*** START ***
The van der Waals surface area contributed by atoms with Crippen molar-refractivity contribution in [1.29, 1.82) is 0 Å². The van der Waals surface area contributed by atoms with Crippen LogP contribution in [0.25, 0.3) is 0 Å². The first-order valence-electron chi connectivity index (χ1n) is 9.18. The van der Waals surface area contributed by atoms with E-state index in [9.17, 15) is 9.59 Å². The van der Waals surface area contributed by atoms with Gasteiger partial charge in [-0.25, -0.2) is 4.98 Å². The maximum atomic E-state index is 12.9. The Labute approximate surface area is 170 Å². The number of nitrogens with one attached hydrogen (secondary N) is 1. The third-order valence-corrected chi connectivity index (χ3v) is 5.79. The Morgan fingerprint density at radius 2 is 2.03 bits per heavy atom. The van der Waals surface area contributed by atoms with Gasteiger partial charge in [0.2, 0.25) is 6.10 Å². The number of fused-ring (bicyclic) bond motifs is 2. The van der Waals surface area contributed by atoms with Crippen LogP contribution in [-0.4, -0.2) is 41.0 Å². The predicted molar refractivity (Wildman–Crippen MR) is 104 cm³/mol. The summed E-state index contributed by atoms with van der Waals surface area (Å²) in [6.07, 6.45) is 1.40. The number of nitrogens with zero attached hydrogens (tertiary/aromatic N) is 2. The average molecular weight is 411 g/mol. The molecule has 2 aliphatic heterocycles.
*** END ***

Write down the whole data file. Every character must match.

The van der Waals surface area contributed by atoms with Crippen molar-refractivity contribution in [1.29, 1.82) is 0 Å². The van der Waals surface area contributed by atoms with Crippen LogP contribution in [0.25, 0.3) is 0 Å². The first-order valence-electron chi connectivity index (χ1n) is 9.18. The van der Waals surface area contributed by atoms with E-state index in [9.17, 15) is 9.59 Å². The van der Waals surface area contributed by atoms with Gasteiger partial charge in [-0.25, -0.2) is 4.98 Å². The maximum atomic E-state index is 12.9. The Labute approximate surface area is 170 Å². The number of nitrogens with one attached hydrogen (secondary N) is 1. The third-order valence-corrected chi connectivity index (χ3v) is 5.79. The Morgan fingerprint density at radius 2 is 2.03 bits per heavy atom. The van der Waals surface area contributed by atoms with Gasteiger partial charge in [0.2, 0.25) is 6.10 Å². The number of fused-ring (bicyclic) bond motifs is 2. The van der Waals surface area contributed by atoms with Crippen LogP contribution in [-0.4, -0.2) is 41.0 Å². The predicted molar refractivity (Wildman–Crippen MR) is 104 cm³/mol. The summed E-state index contributed by atoms with van der Waals surface area (Å²) in [6.07, 6.45) is 1.40. The number of nitrogens with zero attached hydrogens (tertiary/aromatic N) is 2. The average molecular weight is 411 g/mol. The molecule has 2 aliphatic heterocycles.